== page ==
I love reading Lisp blogs; for example in this posting we have a sketch of how to define a function G that you can use when the debugger decides you neglected to write a function F. You then bind G to the F’s function definition and tell the debugger to try again. I can’t begin to imagine how you’d do that in most languages. In Common Lisp is not even that unusual; I’ve certainly done things along these lines.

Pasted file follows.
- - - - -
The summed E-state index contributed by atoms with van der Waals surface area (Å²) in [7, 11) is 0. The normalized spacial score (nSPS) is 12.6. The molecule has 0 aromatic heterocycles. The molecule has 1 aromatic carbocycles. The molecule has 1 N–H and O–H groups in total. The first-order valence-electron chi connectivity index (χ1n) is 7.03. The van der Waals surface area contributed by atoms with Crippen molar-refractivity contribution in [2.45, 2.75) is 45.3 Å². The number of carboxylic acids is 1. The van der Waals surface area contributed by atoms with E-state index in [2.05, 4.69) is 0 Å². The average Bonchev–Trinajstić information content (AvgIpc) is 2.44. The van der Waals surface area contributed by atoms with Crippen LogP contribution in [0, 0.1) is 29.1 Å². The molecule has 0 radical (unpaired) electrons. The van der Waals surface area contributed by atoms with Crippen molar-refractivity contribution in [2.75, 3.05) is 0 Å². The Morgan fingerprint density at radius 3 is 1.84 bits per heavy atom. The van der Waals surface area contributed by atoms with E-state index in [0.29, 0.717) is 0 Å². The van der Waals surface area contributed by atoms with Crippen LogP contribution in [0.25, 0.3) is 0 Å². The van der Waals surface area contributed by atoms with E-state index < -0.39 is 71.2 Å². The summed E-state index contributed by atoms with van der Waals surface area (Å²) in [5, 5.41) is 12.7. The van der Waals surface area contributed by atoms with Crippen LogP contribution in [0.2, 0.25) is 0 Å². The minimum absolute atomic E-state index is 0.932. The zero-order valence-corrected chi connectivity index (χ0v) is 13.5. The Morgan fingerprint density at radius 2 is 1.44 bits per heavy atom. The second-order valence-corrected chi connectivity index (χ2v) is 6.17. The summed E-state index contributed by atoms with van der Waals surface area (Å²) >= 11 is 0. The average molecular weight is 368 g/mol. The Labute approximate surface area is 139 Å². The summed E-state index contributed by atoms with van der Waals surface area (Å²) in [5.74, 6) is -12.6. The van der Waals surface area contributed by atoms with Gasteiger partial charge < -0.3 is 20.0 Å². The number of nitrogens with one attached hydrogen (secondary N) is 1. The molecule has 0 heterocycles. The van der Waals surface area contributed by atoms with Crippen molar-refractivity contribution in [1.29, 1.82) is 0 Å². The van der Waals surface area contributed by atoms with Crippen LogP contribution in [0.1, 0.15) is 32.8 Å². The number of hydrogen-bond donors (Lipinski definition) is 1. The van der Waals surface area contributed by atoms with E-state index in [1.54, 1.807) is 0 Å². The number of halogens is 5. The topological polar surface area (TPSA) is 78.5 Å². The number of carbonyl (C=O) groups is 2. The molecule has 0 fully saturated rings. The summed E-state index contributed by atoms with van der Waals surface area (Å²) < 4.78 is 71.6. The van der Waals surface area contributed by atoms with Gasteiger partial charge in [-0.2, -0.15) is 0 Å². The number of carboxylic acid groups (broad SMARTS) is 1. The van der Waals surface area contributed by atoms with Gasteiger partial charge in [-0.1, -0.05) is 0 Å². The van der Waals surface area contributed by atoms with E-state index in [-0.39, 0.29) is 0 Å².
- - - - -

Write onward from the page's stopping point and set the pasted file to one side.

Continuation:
Going back into the late 1970s I’ve had a joke about how lazy evaluation can be taken to extreme lengths. You build your operating system and wait until one of your developers actually writes some code. That code invokes a operating system call. You discover you haven’t written that call yet (in fact you haven’t written anything yet). So you call the routine who’s job it is to see that code get’s written. Oh my that’s not written yet either. So the error handler for that invokes the get programmer assigned handler … which invokes the project manager handler … which invokes the HR hiring manager handler … Later when this all unwinds the program just works. So damn it, just ship it!